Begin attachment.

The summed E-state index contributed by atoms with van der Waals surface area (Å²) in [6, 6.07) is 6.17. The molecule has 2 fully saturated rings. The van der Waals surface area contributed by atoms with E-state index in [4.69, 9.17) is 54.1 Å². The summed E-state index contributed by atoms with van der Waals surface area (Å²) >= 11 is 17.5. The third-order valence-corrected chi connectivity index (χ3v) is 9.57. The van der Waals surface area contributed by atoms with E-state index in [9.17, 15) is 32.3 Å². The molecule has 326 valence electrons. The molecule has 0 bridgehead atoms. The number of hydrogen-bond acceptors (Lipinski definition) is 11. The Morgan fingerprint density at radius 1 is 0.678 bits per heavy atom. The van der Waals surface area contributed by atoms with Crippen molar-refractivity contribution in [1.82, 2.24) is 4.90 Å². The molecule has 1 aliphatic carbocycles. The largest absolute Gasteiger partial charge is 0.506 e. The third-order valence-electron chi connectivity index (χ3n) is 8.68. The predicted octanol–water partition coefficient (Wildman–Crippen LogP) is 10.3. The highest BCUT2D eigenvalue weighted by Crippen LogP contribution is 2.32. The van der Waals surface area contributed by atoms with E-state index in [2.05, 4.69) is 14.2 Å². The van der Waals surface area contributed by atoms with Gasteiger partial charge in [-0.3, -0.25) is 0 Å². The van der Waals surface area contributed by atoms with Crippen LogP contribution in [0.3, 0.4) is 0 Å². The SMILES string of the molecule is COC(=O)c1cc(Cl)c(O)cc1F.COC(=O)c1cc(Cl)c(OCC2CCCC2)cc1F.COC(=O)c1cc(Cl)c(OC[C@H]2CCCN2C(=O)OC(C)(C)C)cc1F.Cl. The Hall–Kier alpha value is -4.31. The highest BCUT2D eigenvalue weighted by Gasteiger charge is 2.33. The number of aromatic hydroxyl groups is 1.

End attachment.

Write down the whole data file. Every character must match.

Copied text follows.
The summed E-state index contributed by atoms with van der Waals surface area (Å²) in [6, 6.07) is 6.17. The molecule has 2 fully saturated rings. The van der Waals surface area contributed by atoms with E-state index in [4.69, 9.17) is 54.1 Å². The summed E-state index contributed by atoms with van der Waals surface area (Å²) >= 11 is 17.5. The third-order valence-corrected chi connectivity index (χ3v) is 9.57. The van der Waals surface area contributed by atoms with E-state index in [9.17, 15) is 32.3 Å². The molecule has 326 valence electrons. The molecule has 0 bridgehead atoms. The number of hydrogen-bond acceptors (Lipinski definition) is 11. The Morgan fingerprint density at radius 1 is 0.678 bits per heavy atom. The van der Waals surface area contributed by atoms with Crippen molar-refractivity contribution in [1.82, 2.24) is 4.90 Å². The molecule has 1 aliphatic carbocycles. The largest absolute Gasteiger partial charge is 0.506 e. The third-order valence-electron chi connectivity index (χ3n) is 8.68. The predicted octanol–water partition coefficient (Wildman–Crippen LogP) is 10.3. The highest BCUT2D eigenvalue weighted by Crippen LogP contribution is 2.32. The van der Waals surface area contributed by atoms with E-state index in [2.05, 4.69) is 14.2 Å². The van der Waals surface area contributed by atoms with Gasteiger partial charge in [-0.3, -0.25) is 0 Å². The van der Waals surface area contributed by atoms with Crippen LogP contribution in [0.3, 0.4) is 0 Å². The SMILES string of the molecule is COC(=O)c1cc(Cl)c(O)cc1F.COC(=O)c1cc(Cl)c(OCC2CCCC2)cc1F.COC(=O)c1cc(Cl)c(OC[C@H]2CCCN2C(=O)OC(C)(C)C)cc1F.Cl. The Hall–Kier alpha value is -4.31. The highest BCUT2D eigenvalue weighted by Gasteiger charge is 2.33. The number of aromatic hydroxyl groups is 1.